Special Counsel Robert Mueller’s report was released into Washington’s partisan scrum Thursday showing investigators did not find evidence of collusion between the 2016 Trump campaign and Moscow – as Attorney General Bill Barr declared last month – but outlining an array of controversial incidents involving the president that were examined as part of the investigation’s obstruction inquiry.
This included President Trump allegedly telling his White House counsel in June 2017 to inform the acting attorney general that Mueller had conflicts of interest and “must be removed.” The report said Trump also fumed over the original appointment — lamenting it would mean the “end of his presidency” — first telling then-DOJ leader Jeff Sessions he should resign, and later trying to get Session to take back control of the probe.
Mueller ultimately did not reach a conclusion on whether the president’s conduct amounted to obstruction.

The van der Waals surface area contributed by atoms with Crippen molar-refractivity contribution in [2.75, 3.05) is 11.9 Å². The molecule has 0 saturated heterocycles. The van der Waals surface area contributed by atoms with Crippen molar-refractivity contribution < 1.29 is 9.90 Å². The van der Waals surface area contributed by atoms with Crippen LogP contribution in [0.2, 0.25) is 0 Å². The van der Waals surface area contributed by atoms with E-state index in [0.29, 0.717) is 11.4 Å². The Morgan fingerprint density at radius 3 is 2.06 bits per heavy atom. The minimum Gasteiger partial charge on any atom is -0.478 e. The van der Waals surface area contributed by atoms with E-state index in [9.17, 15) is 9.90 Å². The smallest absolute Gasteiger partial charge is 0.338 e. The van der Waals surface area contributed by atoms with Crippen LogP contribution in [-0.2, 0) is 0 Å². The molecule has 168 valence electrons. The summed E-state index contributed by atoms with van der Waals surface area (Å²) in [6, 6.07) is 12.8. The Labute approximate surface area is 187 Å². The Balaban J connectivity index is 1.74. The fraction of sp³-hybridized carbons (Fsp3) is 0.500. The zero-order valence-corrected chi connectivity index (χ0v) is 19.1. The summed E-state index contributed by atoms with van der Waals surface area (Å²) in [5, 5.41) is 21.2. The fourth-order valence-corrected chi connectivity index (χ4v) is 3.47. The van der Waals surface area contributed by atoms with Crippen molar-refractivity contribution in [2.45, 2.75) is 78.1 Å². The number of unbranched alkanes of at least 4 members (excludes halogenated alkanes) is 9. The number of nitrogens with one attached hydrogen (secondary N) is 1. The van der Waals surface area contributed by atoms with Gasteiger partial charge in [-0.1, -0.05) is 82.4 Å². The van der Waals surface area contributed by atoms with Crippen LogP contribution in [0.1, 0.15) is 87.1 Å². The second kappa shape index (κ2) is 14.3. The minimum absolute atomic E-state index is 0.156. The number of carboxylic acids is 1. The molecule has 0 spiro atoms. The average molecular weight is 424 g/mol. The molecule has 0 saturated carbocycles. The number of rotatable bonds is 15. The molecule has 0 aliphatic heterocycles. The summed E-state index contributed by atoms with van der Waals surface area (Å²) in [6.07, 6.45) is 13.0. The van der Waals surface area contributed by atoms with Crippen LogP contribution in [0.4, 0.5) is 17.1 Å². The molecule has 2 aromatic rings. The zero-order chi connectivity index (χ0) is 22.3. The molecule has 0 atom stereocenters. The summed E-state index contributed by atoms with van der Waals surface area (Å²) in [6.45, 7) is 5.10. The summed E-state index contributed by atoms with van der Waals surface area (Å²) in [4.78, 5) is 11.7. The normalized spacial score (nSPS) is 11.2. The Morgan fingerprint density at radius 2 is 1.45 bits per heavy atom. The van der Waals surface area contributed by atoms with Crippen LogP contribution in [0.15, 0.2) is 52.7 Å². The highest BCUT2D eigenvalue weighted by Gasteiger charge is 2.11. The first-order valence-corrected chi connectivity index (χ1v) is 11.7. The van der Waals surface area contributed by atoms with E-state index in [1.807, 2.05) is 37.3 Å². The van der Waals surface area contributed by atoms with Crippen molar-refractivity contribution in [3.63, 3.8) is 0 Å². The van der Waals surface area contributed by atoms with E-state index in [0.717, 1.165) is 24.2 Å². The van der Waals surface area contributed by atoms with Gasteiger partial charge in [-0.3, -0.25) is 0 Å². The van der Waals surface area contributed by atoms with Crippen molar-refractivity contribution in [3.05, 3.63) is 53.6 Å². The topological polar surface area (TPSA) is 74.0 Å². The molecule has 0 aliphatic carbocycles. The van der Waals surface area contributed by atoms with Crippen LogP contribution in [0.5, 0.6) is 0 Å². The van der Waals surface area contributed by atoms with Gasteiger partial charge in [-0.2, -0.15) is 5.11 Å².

“Accordingly, while this report does not conclude that the President committed a crime, it also does not exonerate him,” the report says.
But as stated in Barr’s summary last month, and reiterated again at his press conference earlier Thursday morning, the special counsel did not find clear evidence of collusion with members of the Trump campaign and Russia.
“[T]he investigation did not establish that members of the Trump Campaign conspired or coordinated with the Russian government in its election interference activities,” the report said, while also saying there were “links” between the two.